Rob Blackbourn


LIKE OTHER long-term readers of Unique Cars I meet around the traps I’m well pleased that our much loved magazine continues to hold its own at a time when many fine print publications have drowned under the digitalmedia tsunami. Some creative and clever footwork here at Bauer Trader sees the hardcopy Unique Cars happily co-existing with its smart and useful www.tradeuniquecars. online alter ego. Hats off to Editor Guido and all concerned. Best of all when you read a copy of today’s Unique Cars it’s as satisfying an experience as it was 20 or more years ago.

Contrast that with my daily newspaper – the digi-media challenge has gutted it. While its website is okay the paper is barely recognizable; clichéd labels like ‘mere shadow of its former self’ and ‘pale imitation’ come to mind. Part of the joy of a good print product is the way it feels in your hand – its tactile qualities, including its heft and thickness when you grab it from the news stand. And these days my paper is one helluva skinny little number. Having done paper delivery rounds as a kid I can remember what newspapers used to feel like. When it does feel a bit bulkier, raising your hopes for a moment, you invariably find it’s padded out with catalogues and other recycle-bin-ready bumf.

But on a good day there’s a flyer or a catalogue that’s worth a quick browse, like Aussie Disposals for example – they often feature something that might come in handy. Then there’s the occasional special moment when you find a sale catalogue from regular Unique Cars advertiser Hare & Forbes Machinery House – it’s almost like having a complimentary feature from Unique Cars in the paper. As well as adding bulk to the paper it adds real value for DIY car-heads.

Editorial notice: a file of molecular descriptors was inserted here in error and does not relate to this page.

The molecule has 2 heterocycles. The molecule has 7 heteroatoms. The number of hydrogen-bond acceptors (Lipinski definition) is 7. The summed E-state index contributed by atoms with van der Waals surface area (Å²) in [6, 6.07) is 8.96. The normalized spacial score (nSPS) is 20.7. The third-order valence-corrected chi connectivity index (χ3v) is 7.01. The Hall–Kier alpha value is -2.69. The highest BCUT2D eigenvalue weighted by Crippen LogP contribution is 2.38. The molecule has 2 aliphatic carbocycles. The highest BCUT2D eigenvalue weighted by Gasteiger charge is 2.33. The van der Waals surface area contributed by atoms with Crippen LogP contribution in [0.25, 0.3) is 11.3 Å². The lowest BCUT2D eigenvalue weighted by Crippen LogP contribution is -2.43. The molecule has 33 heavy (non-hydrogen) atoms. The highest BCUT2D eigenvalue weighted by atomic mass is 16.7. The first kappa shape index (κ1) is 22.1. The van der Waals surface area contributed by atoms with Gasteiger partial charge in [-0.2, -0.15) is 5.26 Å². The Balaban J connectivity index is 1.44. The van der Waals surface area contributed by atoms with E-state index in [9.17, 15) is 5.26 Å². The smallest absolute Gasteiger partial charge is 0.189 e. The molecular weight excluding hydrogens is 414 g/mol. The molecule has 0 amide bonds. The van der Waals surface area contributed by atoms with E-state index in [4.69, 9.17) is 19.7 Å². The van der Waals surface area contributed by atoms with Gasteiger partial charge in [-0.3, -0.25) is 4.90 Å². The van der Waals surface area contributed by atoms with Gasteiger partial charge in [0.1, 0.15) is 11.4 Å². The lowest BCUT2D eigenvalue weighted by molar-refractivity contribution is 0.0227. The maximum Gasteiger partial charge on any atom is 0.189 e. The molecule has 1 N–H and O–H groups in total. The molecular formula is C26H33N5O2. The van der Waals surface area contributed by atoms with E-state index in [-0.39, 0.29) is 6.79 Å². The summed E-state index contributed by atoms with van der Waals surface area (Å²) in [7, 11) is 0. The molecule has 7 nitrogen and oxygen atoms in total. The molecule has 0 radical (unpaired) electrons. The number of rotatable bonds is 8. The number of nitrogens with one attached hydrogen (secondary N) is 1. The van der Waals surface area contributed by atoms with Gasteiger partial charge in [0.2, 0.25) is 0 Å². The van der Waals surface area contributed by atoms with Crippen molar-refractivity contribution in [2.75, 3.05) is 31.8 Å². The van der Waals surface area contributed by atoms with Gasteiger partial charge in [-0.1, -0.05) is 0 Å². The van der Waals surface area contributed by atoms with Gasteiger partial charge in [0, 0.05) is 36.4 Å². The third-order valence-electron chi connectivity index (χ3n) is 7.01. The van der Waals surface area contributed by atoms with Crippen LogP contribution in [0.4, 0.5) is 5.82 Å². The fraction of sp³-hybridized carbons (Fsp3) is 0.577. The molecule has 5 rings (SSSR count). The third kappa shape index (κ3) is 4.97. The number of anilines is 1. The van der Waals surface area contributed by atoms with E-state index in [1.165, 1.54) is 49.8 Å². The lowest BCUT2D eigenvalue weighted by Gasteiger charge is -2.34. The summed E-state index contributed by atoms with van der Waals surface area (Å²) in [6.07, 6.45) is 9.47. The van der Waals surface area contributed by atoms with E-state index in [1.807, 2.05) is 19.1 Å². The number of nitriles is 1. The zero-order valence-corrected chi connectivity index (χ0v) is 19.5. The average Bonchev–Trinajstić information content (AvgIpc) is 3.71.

The latest one a few weeks back (Yep, I keep ’em) had the usual Aladdin’s Cave workshop-gear range: ‘Who couldn’t use a bigger press, or a sandblast cabinet? And how about a pan brake? Jeez, I’ve always wanted my own milling machine…’ It gets my mind racing, until I calm down, remembering that you actually need to use stuff regularly to make it worth owning – it’s not that long ago that I handed my oxy-set bottles back instead of paying another bottle-rental bill after realising I had only lit the torch three or four times in the previous 12 months.

One standout Hare & Forbes item is harder to rationalise away though. A blacksmith’s anvil was staring out at me - yes, a ridgy-didge cast-steel anvil, all brutish 79.2kg of it. Who knew that in this day and age you could just turn up to a shop and buy a new example of this timeless bit of gear that fosters the primal connection with your inner blacksmith? Who among us shed-dwellers doesn’t want to be a latter-day Thor, wielding his creative hammer with godly authority over his own anvil? I’ve seen evidence of anvil-lust often enough at clearing sales and used-equipment auctions. While much useful gear goes cheap, a well-used, authentic anvil always attracts duelling bidders who push its price way beyond sensible numbers.

The catalogue sits open beside the keyboard as I type, displaying the anvil – while I sit uncomfortably on the horns of a heavy-duty dilemma. No, I don’t own an actual anvil, but yes, my sizable chunk of old railway line has been doing the job for ages. So how often do I need to pound anything into submission, whether on my Vic Rail cast off or on a proper anvil? Also, would a brand-new, shop-bought anvil have the shed-cred of a highmileage, battle-scarred veteran with interesting provenance? And will an anvil look silly in a shed lacking a forge?

Help me here, people…